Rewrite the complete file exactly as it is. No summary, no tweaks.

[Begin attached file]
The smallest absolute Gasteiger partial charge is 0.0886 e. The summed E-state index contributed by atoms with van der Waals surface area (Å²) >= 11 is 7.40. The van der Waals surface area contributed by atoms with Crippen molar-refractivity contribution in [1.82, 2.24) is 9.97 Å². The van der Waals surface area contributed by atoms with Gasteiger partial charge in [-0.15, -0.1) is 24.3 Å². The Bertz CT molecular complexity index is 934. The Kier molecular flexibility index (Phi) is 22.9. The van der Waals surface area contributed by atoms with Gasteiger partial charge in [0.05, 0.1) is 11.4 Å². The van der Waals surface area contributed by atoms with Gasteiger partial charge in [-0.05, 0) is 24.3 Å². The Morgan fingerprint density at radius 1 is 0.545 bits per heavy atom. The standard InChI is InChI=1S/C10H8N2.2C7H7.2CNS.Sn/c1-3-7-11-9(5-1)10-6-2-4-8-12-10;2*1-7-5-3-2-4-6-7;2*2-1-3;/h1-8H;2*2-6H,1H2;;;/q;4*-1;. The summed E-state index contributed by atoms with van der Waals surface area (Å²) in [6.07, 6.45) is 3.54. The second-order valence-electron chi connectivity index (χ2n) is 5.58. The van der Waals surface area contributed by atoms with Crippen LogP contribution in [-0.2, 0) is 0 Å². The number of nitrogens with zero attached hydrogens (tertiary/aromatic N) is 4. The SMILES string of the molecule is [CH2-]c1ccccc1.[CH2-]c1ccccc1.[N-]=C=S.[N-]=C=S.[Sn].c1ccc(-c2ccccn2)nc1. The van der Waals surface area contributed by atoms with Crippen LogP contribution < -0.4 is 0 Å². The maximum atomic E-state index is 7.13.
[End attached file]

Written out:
The smallest absolute Gasteiger partial charge is 0.0886 e. The summed E-state index contributed by atoms with van der Waals surface area (Å²) >= 11 is 7.40. The van der Waals surface area contributed by atoms with Crippen molar-refractivity contribution in [1.82, 2.24) is 9.97 Å². The van der Waals surface area contributed by atoms with Gasteiger partial charge in [-0.15, -0.1) is 24.3 Å². The Bertz CT molecular complexity index is 934. The Kier molecular flexibility index (Phi) is 22.9. The van der Waals surface area contributed by atoms with Gasteiger partial charge in [0.05, 0.1) is 11.4 Å². The van der Waals surface area contributed by atoms with Gasteiger partial charge in [-0.05, 0) is 24.3 Å². The Morgan fingerprint density at radius 1 is 0.545 bits per heavy atom. The standard InChI is InChI=1S/C10H8N2.2C7H7.2CNS.Sn/c1-3-7-11-9(5-1)10-6-2-4-8-12-10;2*1-7-5-3-2-4-6-7;2*2-1-3;/h1-8H;2*2-6H,1H2;;;/q;4*-1;. The summed E-state index contributed by atoms with van der Waals surface area (Å²) in [6.07, 6.45) is 3.54. The second-order valence-electron chi connectivity index (χ2n) is 5.58. The van der Waals surface area contributed by atoms with Crippen LogP contribution in [-0.2, 0) is 0 Å². The number of nitrogens with zero attached hydrogens (tertiary/aromatic N) is 4. The SMILES string of the molecule is [CH2-]c1ccccc1.[CH2-]c1ccccc1.[N-]=C=S.[N-]=C=S.[Sn].c1ccc(-c2ccccn2)nc1. The van der Waals surface area contributed by atoms with Crippen LogP contribution < -0.4 is 0 Å². The maximum atomic E-state index is 7.13.